Pediatric and Teen CL Care

Replacement Compliance Just Isn’t Enough

Pediatric and Teen CL Care

Replacement Compliance Just Isn't Enough


A 17-year-old male presented to the clinic as a new patient for his annual contact lens examination. He was wearing Air Optix Night & Day Aqua (Ciba Vision) lenses and reported wearing them for 30 days continuous wear. At the end of the month, he would remove the lenses and leave them out overnight to give his eyes a break. Lens wear would resume the following day with a new pair.

On occasion, if the lenses felt uncomfortable, he would remove and clean them with a multipurpose solution and then reapply. He was unsure of the name of the contact lens care system he was using. He reported that he is compliant with the 30-day replacement schedule.

Upon slit lamp examination, the lenses were well-positioned on the eye and moving freely; however, small circular red deposits were evident on both lens surfaces. The ocular surfaces were clear except for grade 1 diffuse corneal staining in each eye. When questioned about the red deposits, the patient admitted to wearing the contact lenses during an auto mechanics class and had been painting with a sprayer the previous day. Although he had been wearing eye protection, paint had deposited on the surface of the lenses. He was unaware of the paint on his lenses and had therefore not removed them for cleaning.

Need for a Lens Care Overhaul

Although this patient's lenses are approved by the U.S. Food and Drug Administration for 30-day continuous wear, we recommended that he remove his lenses at least weekly and definitely on the days that he had auto shop class. Although the patient was not happy with removing his lenses more frequently for cleaning and disinfecting, he and his mother agreed to the new wearing and care schedule. He was also educated regarding the importance of maintaining a rigorous replacement schedule of 30 days. Proper use of the multipurpose solution was reviewed along with proper hand hygiene, proper cleaning and replacement of his lens case, and the increased risks involved with swimming or showering while wearing contact lenses.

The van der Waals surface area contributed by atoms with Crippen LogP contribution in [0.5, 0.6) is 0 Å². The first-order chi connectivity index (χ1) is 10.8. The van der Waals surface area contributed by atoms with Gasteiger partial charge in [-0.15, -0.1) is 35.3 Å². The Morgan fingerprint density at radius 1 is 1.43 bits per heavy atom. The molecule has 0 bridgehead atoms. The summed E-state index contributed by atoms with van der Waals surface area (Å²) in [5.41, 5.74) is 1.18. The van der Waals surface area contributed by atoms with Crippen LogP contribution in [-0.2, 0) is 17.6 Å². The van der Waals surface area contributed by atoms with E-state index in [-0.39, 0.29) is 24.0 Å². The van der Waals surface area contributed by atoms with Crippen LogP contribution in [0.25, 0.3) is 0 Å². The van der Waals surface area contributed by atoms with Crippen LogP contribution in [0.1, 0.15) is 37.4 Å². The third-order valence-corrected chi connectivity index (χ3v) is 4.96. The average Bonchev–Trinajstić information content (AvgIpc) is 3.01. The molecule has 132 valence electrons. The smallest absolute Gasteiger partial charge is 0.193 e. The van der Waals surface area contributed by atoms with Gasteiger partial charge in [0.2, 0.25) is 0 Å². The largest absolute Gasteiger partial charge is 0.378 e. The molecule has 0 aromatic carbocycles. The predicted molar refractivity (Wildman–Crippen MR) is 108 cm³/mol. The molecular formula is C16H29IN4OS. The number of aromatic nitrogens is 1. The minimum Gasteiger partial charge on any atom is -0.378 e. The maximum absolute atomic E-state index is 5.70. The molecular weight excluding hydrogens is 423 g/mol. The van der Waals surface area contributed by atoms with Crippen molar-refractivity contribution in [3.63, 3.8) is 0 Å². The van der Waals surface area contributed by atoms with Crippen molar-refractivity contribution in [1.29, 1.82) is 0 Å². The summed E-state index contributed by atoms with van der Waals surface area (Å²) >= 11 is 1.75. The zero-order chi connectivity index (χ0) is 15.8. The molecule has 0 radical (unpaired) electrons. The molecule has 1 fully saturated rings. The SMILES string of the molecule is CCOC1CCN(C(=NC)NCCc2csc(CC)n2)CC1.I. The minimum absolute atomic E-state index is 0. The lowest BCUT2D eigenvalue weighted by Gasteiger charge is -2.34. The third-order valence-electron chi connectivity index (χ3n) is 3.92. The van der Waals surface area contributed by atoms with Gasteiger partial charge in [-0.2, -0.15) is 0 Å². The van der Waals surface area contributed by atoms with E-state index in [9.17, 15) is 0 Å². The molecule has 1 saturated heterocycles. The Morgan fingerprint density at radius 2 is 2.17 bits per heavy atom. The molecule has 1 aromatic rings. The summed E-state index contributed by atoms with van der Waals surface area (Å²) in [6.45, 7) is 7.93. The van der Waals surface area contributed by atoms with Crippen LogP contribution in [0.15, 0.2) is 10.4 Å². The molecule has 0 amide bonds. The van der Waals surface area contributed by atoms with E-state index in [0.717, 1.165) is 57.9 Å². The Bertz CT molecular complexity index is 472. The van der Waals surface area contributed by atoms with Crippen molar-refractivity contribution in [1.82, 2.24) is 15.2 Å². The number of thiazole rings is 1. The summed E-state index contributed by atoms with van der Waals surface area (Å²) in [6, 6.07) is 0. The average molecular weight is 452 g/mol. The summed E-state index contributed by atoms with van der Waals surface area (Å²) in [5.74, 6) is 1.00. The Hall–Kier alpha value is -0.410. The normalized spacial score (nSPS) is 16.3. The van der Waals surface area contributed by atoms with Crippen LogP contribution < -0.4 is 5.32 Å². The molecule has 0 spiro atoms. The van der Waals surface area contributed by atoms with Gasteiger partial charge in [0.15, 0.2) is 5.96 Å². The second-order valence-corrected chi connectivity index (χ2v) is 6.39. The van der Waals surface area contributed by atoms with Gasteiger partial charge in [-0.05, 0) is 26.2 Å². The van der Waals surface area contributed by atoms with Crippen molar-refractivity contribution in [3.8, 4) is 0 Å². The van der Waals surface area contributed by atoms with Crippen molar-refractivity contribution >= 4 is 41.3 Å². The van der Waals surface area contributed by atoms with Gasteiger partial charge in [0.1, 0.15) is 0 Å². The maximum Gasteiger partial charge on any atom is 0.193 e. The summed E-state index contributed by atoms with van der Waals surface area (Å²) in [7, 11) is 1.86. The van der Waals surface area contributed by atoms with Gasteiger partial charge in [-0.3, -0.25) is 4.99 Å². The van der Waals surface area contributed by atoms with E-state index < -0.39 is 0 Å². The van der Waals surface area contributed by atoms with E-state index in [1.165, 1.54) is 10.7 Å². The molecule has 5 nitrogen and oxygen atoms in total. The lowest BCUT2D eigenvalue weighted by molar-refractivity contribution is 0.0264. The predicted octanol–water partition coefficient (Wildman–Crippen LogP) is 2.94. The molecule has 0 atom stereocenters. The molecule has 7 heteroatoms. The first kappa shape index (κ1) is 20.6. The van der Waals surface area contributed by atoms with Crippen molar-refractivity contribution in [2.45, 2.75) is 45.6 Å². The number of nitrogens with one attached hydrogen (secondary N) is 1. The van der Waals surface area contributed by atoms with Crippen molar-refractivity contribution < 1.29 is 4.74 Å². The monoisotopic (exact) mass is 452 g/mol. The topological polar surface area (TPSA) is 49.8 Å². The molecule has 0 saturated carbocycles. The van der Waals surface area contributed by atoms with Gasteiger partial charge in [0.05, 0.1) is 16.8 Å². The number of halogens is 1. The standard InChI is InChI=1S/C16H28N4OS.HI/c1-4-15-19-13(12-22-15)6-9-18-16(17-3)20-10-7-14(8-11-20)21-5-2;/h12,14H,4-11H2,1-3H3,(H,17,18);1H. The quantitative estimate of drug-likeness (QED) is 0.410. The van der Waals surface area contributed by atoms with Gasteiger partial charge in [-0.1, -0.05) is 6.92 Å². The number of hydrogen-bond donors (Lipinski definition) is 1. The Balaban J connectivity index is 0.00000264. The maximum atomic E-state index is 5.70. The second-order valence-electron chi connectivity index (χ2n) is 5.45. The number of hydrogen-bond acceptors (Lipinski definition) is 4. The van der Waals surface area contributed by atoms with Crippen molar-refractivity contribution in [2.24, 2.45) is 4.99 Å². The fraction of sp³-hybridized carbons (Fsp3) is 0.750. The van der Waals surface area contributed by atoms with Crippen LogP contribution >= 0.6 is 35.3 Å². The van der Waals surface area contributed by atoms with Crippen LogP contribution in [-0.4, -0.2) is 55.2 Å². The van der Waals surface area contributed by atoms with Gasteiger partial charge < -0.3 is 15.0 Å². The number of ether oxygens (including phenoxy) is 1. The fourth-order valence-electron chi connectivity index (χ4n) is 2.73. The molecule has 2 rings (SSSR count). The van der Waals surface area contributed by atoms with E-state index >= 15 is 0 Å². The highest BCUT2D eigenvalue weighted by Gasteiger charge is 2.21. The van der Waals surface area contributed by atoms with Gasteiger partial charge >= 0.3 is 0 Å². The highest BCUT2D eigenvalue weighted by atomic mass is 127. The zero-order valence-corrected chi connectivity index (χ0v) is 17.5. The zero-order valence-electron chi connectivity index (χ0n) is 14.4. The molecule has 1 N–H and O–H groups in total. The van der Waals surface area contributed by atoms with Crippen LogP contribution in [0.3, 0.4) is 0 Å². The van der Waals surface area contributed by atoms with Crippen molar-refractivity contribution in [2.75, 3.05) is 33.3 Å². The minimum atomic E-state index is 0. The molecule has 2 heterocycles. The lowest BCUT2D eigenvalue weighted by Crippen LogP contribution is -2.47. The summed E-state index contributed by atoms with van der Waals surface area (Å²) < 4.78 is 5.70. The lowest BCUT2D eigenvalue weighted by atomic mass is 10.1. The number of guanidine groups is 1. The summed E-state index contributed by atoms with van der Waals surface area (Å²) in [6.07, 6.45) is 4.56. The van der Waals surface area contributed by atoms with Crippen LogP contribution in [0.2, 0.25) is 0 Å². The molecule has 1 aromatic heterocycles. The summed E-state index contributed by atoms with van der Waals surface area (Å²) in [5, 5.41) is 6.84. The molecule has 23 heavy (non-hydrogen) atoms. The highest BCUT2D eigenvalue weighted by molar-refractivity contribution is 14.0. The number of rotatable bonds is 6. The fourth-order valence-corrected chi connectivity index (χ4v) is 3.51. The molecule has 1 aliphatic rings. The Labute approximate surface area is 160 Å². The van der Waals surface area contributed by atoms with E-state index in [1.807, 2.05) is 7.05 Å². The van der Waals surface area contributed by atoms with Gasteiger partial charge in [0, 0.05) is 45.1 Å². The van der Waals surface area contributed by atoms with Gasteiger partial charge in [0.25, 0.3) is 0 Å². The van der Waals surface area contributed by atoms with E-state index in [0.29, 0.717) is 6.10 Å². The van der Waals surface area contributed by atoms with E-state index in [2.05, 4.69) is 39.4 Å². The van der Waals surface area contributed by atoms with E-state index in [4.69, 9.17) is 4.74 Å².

Patient noncompliance is a significant concern. In a study by Wu et al (2010), 11 percent of patients reported poor hand washing prior to lens handling, 37 percent were not properly cleaning the lenses, 13 percent admitted to topping off solution, and 60 percent wore their contact lenses during water activity (59 percent were not wearing goggles or daily disposable lenses).

Although the patient in this case reports compliance with replacement schedule, patients are often noncompliant with their recommended replacement schedule (Dumbleton et al, 2009). Patients wearing two-week silicone hydrogels were the most likely to be noncompliant with recommended wearing schedules compared with those wearing one-month replacement silicone hydrogels and daily disposables.

The researchers also found that 30 percent of patients were unsure of the name of the lens care system they were using. This was true of the patient in the above case. The study also reported that 94 percent of compliant patients and 76 percent of noncompliant patients agree or strongly agree that if their eye-care practitioner tells them to do something to care for their contact lenses, they do it.

These studies stress the importance of patient education in the office. At each visit, remind patients of proper lens care practices, hygiene, and wearing schedules. CLS

For references, please visit and click on document #177.

Dr. Rah has been a staff optometrist at the Massachusetts Eye and Ear Infirmary Contact Lens Service where she specialized in medically necessary and other advanced contact lens designs. Since writing this article she has joined Bausch + Lomb as manager, Medical Affairs.